Dick recently received the following question from a grown TCK (third culture kid, a missionary kid) and he shares his answer below.
Hi, Uncle Dick and Aunt Jenn!
We are commanded to pray in Spirit in Ephesians 6:18 (and maybe other places as well), but I truly don’t know what it really means to pray in the Spirit. However, I do very much desire to pray in the Spirit. Do you have any insights or things you’ve learned about what it means or what it looks like practically to pray in the Spirit?
What a wonderful question. Thanks for asking it.
I think Ephesians 6:18 partners with 1 Corinthians 12, 13, and 14 and Romans 8:26–39. I would encourage you to pour over these passages and see what the Lord teaches you about them.
Starting with 1 Cor. 13, love conquers all, so praying in the Spirit must be motivated and guided by love. If it is not loving, it is not of the Spirit. In 1 Cor. 12:3, Spirit prayer is Jesus-centered, focused on His Lordship. Any prayer that draws attention to self (not to Jesus) is not of the Spirit. First Cor. 12:7 says that Spirit prayer is for the common good and also builds up the inner man (1 Cor. 14:4). Any prayer that does not bless others in the body is not of the Spirit. And in 1 Cor. 12:8–11, Spirit prayer is diverse and individualized, given as the Spirit wills. It might be tongues, it might be tears, it might be groanings (Rom. 8:26), it might be ecstatic, or it might be silent. First 1 Cor. 14:6–12 notes that when prayed publicly, it must be in order, not confusing; it must be distinct and abound for the edification of the church. First 1 Cor. 14:14 says, if I pray in a tongue, my spirit prays, but my mind is unfruitful, while in verse 15 we find the conclusion: I will pray with my mind and I will pray with the spirit; I will sing with the mind and the spirit.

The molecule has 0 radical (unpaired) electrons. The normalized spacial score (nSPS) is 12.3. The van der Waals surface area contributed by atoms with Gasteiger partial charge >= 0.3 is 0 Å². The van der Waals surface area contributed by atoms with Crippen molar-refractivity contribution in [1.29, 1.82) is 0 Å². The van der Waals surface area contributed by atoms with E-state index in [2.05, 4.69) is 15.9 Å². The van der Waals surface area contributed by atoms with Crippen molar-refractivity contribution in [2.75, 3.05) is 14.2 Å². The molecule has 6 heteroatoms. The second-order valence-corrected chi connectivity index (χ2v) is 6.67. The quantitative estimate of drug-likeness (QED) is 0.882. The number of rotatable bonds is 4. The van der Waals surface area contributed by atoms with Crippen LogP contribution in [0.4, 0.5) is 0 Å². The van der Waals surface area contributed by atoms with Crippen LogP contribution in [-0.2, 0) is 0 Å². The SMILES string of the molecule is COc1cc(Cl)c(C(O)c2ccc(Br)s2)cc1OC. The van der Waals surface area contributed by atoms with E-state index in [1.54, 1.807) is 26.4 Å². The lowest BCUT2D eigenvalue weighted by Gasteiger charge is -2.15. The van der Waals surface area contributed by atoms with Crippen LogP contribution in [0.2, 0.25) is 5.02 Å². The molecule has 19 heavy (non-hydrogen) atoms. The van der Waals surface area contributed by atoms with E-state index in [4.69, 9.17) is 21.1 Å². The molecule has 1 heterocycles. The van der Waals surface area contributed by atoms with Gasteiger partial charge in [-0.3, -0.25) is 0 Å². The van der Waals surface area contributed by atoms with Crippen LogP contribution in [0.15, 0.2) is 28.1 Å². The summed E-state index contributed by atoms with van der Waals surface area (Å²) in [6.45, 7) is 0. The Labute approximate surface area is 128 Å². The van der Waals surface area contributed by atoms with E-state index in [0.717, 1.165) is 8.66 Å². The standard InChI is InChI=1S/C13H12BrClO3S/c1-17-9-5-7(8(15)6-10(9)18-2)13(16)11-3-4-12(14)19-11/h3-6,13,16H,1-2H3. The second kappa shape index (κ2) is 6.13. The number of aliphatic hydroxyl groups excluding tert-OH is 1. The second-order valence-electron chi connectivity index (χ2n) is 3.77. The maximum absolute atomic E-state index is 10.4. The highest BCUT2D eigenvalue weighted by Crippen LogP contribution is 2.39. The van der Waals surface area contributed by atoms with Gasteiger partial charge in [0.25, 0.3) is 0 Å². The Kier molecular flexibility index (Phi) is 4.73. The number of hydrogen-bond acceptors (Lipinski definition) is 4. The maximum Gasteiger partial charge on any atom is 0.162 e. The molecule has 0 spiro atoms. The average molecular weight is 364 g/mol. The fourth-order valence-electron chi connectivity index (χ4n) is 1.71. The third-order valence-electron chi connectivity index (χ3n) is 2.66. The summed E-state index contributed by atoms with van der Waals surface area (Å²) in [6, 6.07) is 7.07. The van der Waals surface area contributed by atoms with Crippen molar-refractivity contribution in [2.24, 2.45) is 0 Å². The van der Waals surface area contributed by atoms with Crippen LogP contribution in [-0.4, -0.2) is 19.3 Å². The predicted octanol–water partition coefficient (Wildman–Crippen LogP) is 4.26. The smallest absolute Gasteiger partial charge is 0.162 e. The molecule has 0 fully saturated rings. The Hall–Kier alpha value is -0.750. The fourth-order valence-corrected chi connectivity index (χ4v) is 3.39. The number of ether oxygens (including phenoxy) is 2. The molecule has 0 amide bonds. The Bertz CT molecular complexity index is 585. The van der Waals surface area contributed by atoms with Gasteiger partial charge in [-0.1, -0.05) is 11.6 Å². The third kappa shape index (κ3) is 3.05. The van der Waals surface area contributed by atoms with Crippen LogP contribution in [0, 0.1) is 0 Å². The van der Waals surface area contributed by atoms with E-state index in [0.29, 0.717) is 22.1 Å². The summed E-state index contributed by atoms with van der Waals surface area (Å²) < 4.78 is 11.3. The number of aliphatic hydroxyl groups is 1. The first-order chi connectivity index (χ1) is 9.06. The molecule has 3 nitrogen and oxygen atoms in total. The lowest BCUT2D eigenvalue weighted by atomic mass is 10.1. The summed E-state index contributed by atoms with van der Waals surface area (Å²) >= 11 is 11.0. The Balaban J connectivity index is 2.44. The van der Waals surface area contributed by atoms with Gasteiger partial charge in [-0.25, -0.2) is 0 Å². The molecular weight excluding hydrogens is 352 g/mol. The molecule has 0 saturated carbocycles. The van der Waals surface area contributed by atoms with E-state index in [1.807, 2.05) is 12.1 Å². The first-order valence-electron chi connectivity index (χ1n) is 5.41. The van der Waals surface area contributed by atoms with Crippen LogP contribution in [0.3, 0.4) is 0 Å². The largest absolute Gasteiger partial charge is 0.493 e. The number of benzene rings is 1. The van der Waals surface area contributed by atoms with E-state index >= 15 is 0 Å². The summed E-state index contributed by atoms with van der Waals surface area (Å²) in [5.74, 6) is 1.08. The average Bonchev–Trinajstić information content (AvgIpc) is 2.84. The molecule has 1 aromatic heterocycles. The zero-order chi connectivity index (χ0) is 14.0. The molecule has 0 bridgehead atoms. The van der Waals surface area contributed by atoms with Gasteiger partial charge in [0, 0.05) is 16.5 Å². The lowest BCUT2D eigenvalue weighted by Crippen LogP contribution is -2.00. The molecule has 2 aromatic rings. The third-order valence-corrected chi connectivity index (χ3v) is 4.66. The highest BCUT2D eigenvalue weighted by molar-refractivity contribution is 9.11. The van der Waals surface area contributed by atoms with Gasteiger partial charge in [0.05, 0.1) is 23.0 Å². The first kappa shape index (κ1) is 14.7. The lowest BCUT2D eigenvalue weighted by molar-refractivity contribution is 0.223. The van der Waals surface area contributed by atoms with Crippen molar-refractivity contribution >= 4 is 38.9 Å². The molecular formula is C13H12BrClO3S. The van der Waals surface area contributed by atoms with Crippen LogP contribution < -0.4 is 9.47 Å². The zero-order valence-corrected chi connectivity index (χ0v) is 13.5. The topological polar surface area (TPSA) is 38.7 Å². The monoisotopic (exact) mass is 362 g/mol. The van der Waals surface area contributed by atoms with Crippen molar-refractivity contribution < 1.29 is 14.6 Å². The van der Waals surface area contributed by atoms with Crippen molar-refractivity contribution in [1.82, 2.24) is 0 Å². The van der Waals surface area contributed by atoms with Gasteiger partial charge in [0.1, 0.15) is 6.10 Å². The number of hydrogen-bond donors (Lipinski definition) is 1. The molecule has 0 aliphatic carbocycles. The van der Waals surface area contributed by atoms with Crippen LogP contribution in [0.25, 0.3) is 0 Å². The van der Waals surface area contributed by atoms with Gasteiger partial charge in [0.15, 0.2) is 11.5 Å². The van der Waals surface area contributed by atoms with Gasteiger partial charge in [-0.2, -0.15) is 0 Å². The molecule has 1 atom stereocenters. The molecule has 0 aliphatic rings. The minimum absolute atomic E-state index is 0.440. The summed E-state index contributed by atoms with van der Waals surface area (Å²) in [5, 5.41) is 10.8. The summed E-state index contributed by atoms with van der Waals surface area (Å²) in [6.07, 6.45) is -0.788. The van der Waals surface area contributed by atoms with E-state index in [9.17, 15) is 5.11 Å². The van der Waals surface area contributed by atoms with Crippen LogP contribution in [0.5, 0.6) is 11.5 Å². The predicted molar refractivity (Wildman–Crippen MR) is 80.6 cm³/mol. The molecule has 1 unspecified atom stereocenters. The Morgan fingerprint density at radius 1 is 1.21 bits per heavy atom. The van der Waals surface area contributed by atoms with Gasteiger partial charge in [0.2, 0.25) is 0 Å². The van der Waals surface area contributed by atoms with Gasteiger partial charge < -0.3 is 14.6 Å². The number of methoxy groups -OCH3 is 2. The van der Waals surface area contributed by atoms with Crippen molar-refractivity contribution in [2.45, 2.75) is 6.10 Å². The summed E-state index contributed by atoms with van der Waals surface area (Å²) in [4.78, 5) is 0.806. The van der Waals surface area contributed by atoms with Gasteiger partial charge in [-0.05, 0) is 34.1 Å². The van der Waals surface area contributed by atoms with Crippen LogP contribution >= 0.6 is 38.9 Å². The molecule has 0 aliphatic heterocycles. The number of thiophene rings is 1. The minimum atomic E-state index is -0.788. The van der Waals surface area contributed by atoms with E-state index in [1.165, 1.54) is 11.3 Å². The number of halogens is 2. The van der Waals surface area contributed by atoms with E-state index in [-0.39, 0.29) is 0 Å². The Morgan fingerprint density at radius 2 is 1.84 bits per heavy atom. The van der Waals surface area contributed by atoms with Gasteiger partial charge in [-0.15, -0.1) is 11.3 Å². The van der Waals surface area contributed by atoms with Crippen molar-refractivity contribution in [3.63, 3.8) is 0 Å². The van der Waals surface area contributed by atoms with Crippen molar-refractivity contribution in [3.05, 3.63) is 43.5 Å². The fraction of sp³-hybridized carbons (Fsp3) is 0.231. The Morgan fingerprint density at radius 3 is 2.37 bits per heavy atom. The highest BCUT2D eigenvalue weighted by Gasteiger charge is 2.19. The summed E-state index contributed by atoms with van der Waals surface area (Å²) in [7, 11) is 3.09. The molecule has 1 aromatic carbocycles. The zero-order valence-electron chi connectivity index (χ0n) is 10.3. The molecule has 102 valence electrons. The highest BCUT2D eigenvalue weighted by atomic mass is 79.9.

To me, these are the most clarifying verses, and I take the following from them:
– The most usual way to pray in the Spirit is to pray in tongues.
– Praying with the spirit is different than praying with the mind (understanding).
– We must pray and sing both with the spirit and with the mind (understanding).
– The Spirit prays through us (Rom. 8:26–29).
– Publicly, the point is public edification, not private (1 Cor. 14:19, 26).
There is a difference in private praying in the Spirit (for me, that usually means in tongues) and public praying in the Spirit. Paul is quite clear that if there are public tongues, it must be interpreted (1 Cor. 14:26–28) which is in line with order and communal edification. Private praying in the Spirit builds up the inner man, and public praying in the Spirit (with interpretation and in order) builds up the body of Christ.